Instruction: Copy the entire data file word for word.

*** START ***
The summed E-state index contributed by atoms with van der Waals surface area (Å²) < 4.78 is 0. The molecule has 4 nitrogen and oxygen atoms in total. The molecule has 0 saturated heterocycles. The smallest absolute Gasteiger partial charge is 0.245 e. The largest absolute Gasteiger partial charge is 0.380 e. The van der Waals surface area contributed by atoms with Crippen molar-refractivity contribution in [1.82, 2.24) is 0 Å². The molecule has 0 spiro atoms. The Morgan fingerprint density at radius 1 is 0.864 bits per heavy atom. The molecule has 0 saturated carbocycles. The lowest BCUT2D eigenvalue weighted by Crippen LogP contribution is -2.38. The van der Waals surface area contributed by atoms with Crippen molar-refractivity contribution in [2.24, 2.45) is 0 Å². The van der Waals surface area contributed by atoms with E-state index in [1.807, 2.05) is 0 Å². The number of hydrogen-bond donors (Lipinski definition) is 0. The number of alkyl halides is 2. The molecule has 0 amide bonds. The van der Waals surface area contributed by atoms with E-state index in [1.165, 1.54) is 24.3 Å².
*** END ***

The summed E-state index contributed by atoms with van der Waals surface area (Å²) < 4.78 is 0. The molecule has 4 nitrogen and oxygen atoms in total. The molecule has 0 saturated heterocycles. The smallest absolute Gasteiger partial charge is 0.245 e. The largest absolute Gasteiger partial charge is 0.380 e. The van der Waals surface area contributed by atoms with Crippen molar-refractivity contribution in [1.82, 2.24) is 0 Å². The molecule has 0 spiro atoms. The Morgan fingerprint density at radius 1 is 0.864 bits per heavy atom. The molecule has 0 saturated carbocycles. The lowest BCUT2D eigenvalue weighted by Crippen LogP contribution is -2.38. The van der Waals surface area contributed by atoms with Crippen molar-refractivity contribution in [2.24, 2.45) is 0 Å². The van der Waals surface area contributed by atoms with E-state index in [1.807, 2.05) is 0 Å². The number of hydrogen-bond donors (Lipinski definition) is 0. The number of alkyl halides is 2. The molecule has 0 amide bonds. The van der Waals surface area contributed by atoms with E-state index in [1.165, 1.54) is 24.3 Å².